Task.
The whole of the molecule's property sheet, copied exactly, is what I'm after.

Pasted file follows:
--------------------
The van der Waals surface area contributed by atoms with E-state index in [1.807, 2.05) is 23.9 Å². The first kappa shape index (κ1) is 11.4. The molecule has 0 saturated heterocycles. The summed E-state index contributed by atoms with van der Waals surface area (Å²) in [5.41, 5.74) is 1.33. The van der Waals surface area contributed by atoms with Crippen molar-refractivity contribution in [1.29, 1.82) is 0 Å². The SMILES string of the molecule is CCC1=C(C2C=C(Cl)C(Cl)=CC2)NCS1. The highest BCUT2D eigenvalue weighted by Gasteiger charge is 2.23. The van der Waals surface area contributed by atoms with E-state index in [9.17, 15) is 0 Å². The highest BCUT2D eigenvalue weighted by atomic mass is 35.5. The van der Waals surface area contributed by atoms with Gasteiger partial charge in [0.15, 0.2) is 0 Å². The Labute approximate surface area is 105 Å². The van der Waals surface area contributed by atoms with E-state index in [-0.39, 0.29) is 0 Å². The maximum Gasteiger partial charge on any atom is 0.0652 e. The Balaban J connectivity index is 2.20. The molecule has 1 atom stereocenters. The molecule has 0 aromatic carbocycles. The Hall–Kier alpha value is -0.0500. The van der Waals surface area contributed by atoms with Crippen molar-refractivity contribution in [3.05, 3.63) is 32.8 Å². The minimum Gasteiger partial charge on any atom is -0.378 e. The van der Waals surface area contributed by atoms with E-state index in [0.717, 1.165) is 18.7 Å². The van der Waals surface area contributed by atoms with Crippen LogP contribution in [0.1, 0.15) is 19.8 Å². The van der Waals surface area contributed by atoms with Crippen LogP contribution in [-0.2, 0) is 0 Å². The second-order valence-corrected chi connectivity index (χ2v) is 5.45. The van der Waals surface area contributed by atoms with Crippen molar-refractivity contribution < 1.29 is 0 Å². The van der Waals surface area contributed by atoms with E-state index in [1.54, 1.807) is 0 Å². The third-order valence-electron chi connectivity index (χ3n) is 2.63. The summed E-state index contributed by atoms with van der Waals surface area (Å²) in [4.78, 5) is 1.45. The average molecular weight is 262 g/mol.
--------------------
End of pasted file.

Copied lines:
The van der Waals surface area contributed by atoms with E-state index in [1.807, 2.05) is 23.9 Å². The first kappa shape index (κ1) is 11.4. The molecule has 0 saturated heterocycles. The summed E-state index contributed by atoms with van der Waals surface area (Å²) in [5.41, 5.74) is 1.33. The van der Waals surface area contributed by atoms with Crippen molar-refractivity contribution in [1.29, 1.82) is 0 Å². The SMILES string of the molecule is CCC1=C(C2C=C(Cl)C(Cl)=CC2)NCS1. The highest BCUT2D eigenvalue weighted by Gasteiger charge is 2.23. The van der Waals surface area contributed by atoms with E-state index in [9.17, 15) is 0 Å². The highest BCUT2D eigenvalue weighted by atomic mass is 35.5. The van der Waals surface area contributed by atoms with Gasteiger partial charge in [0.15, 0.2) is 0 Å². The Labute approximate surface area is 105 Å². The van der Waals surface area contributed by atoms with E-state index in [-0.39, 0.29) is 0 Å². The maximum Gasteiger partial charge on any atom is 0.0652 e. The Balaban J connectivity index is 2.20. The molecule has 1 atom stereocenters. The molecule has 0 aromatic carbocycles. The Hall–Kier alpha value is -0.0500. The van der Waals surface area contributed by atoms with Crippen molar-refractivity contribution in [3.05, 3.63) is 32.8 Å². The minimum Gasteiger partial charge on any atom is -0.378 e. The van der Waals surface area contributed by atoms with E-state index in [0.717, 1.165) is 18.7 Å². The van der Waals surface area contributed by atoms with Crippen LogP contribution in [0.1, 0.15) is 19.8 Å². The van der Waals surface area contributed by atoms with Crippen LogP contribution in [-0.2, 0) is 0 Å². The second-order valence-corrected chi connectivity index (χ2v) is 5.45. The van der Waals surface area contributed by atoms with Crippen molar-refractivity contribution < 1.29 is 0 Å². The van der Waals surface area contributed by atoms with E-state index in [1.54, 1.807) is 0 Å². The third-order valence-electron chi connectivity index (χ3n) is 2.63. The summed E-state index contributed by atoms with van der Waals surface area (Å²) in [4.78, 5) is 1.45. The average molecular weight is 262 g/mol.